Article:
Facebook’s Sputnik Takedown — Top Takeaways

Inauthentic pages linked to Sputnik promoted its content

@DFRLab
· 6 min read
(Source: @DFRLab)

Facebook removed almost 300 pages from its platform for “coordinated inauthentic behavior” across the former-Soviet space on January 17, 2019. The pages masqueraded as groups with special interests — ranging from food to support for authoritarian presidents — and amplified content from the Kremlin’s media agency, Rossiya Segodnya, especially that of its subordinate online news outlet Sputnik.

The pages represented a systematic, covert attempt to improve Rossiya Segodnya’s online audience across more than a dozen countries. Some had little impact, but others racked up tens of thousands of followers. Sputnik was the main beneficiary, as it was often the only source the Facebook pages amplified.

The Editor-in-Chief of Sputnik Latvia, Valentīns Rožencovs, confirmed that Sputnik ran the Latvian-focused pages. Open-source evidence shows that Rossiya Segodnya employees ran some of the other pages and were aware of even more of them.

In addition to a previous, independent investigation by @DFRLab, Facebook shared the names of the accounts before the takedown. Based on internal evidence, not shared with @DFRLab, Facebook concluded:

Despite their misrepresentations of their identities, we found that these Pages and accounts were linked to employees of Sputnik, a news agency based in Moscow, and that some of the Pages frequently posted about topics like anti-NATO sentiment, protest movements, and anti-corruption.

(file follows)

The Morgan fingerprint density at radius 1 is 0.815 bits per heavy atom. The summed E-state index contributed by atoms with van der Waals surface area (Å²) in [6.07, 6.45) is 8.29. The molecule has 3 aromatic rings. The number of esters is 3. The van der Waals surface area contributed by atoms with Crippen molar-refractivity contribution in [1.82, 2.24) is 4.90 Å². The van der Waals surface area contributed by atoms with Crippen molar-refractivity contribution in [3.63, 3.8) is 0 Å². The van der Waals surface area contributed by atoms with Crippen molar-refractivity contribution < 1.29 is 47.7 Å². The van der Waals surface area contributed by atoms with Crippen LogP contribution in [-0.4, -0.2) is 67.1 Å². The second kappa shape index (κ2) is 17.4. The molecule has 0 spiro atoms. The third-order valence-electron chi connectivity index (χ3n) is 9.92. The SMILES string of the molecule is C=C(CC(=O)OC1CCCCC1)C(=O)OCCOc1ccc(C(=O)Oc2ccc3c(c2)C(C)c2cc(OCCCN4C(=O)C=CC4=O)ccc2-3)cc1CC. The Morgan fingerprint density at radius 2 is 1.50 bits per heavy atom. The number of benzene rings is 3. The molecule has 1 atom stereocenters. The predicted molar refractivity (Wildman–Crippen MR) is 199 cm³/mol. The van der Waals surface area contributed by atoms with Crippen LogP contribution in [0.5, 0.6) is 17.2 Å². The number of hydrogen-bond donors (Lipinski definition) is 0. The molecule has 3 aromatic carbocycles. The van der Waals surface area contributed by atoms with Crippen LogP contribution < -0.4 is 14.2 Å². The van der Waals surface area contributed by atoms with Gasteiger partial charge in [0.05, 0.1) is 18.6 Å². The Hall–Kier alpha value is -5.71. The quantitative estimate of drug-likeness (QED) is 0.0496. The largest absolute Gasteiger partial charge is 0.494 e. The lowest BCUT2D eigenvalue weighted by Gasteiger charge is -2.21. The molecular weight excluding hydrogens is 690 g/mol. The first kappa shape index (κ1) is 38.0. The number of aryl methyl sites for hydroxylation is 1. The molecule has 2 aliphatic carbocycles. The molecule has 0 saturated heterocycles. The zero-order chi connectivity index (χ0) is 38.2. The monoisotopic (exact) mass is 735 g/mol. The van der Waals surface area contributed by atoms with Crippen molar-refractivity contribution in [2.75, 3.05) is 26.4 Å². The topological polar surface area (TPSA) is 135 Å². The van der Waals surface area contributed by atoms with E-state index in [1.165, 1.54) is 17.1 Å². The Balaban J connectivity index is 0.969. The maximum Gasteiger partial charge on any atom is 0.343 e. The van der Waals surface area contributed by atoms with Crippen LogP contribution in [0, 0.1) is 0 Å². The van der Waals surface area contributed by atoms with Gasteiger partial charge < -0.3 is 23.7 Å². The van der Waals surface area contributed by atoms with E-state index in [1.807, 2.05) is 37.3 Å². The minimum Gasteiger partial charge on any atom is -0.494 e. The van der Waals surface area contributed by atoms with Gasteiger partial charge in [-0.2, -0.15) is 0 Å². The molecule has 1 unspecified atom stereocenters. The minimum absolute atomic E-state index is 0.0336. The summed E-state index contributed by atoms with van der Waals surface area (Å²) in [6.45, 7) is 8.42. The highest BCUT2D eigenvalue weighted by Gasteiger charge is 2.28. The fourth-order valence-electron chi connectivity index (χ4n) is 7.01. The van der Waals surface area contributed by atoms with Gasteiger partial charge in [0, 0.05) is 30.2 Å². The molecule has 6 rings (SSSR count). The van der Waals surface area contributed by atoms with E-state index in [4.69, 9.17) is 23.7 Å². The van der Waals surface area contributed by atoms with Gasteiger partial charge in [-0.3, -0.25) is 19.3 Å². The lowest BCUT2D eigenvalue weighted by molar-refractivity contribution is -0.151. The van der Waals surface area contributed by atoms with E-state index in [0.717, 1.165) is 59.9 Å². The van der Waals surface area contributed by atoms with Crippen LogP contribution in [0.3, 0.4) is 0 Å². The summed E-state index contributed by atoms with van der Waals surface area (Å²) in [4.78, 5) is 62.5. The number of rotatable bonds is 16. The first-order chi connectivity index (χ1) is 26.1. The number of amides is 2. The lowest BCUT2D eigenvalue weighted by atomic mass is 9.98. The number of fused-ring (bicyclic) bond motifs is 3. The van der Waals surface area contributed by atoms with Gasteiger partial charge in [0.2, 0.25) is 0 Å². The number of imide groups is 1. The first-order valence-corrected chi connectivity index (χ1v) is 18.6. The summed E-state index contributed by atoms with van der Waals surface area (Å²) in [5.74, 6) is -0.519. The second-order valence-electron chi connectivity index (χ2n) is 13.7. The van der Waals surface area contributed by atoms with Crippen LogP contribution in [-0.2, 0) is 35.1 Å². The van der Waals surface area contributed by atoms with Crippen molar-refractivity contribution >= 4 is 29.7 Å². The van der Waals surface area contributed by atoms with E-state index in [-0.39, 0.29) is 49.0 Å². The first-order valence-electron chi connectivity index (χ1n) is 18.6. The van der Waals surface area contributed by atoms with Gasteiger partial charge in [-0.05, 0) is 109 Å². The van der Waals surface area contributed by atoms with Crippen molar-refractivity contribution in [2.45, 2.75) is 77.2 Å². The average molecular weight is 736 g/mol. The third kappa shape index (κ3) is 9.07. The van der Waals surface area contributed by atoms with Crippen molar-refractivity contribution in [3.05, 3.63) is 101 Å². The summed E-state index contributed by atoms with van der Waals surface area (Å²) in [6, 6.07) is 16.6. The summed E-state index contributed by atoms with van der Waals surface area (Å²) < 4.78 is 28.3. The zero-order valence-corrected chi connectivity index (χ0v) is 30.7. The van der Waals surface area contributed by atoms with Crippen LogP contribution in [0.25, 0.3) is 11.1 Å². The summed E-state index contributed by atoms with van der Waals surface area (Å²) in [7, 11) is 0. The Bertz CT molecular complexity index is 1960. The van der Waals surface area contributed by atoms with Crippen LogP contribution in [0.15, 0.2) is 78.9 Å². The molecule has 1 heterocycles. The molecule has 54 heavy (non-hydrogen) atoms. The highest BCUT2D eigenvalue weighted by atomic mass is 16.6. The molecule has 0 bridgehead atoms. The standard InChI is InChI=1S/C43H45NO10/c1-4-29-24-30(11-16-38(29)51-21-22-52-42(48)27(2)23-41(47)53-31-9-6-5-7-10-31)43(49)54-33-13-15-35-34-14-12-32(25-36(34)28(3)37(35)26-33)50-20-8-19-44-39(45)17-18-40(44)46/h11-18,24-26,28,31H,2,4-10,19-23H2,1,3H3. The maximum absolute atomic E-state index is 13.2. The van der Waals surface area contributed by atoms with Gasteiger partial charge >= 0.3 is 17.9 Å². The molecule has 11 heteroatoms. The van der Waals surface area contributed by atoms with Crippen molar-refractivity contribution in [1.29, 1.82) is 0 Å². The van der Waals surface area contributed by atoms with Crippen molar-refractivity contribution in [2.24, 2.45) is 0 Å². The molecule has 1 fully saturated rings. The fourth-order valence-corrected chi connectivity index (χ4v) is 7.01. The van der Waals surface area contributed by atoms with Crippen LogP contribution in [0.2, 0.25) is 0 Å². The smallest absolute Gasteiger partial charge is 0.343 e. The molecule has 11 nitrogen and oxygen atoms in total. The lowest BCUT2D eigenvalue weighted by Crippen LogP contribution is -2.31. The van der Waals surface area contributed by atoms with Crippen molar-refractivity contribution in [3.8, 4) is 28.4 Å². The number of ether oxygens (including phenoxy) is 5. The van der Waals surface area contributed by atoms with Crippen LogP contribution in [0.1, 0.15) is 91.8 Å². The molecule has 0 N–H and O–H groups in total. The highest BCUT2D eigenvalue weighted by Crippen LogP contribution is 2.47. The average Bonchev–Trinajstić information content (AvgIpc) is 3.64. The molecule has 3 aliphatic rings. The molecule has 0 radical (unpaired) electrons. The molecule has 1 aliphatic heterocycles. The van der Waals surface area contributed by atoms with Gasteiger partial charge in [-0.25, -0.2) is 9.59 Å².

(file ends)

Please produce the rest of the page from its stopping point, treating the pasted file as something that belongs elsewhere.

This post sets out the main findings and patterns, based on the open-source evidence. An accompanying @DFRLab post provides greater detail on the evidence and records the scale, techniques, and impact of the operation.

Amplifiers

The pages acted as amplifiers for two main Rossiya Segodnya outlets: Sputnik and the video service TOK. Sputnik is Rossiya Segodnya’s main media brand, operating in 31 languages, from Abkhaz to Vietnamese. Rossiya Segodnya’s founding charter says its mission is to “secure the national interests of the Russian Federation in the information sphere.” Sputnik officials deny that their parent company’s charter applies to them, but the outlet is notable for its close adherence to Kremlin narratives. TOK is less well known, but its website makes clear that it is part of the Rossiya Segodnya conglomerate.

Banner from the TOK website, showing the Rossiya Segodnya brand. (Source: TOK/archive)

Each page claimed to focus on a special interest, ranging from travel in Latvia to support for the President of Tajikistan. Most posts were apolitical, but some, especially in the Baltic States, were sharply political, anti-Western, and anti-NATO.

Almost all the pages predominantly shared content from Sputnik or TOK. Some shared Sputnik content and nothing else; others interspersed the Rossiya Segodnya content with images, memes, or stories from other sources, often Instagram.

Videos shared by @TRVLLV, a page ostensibly devoted to tourism in Latvia. Thirteen out of the 16 videos seen in this screenshot came from Sputnik’s weather service. (Source: @TRVLLV/archive)

The effect of these activities was promotion of Rossiya Segodnya output to a range of special-interest audiences, without stating their background or affiliation.

Widespread, Systematic, Cross-Border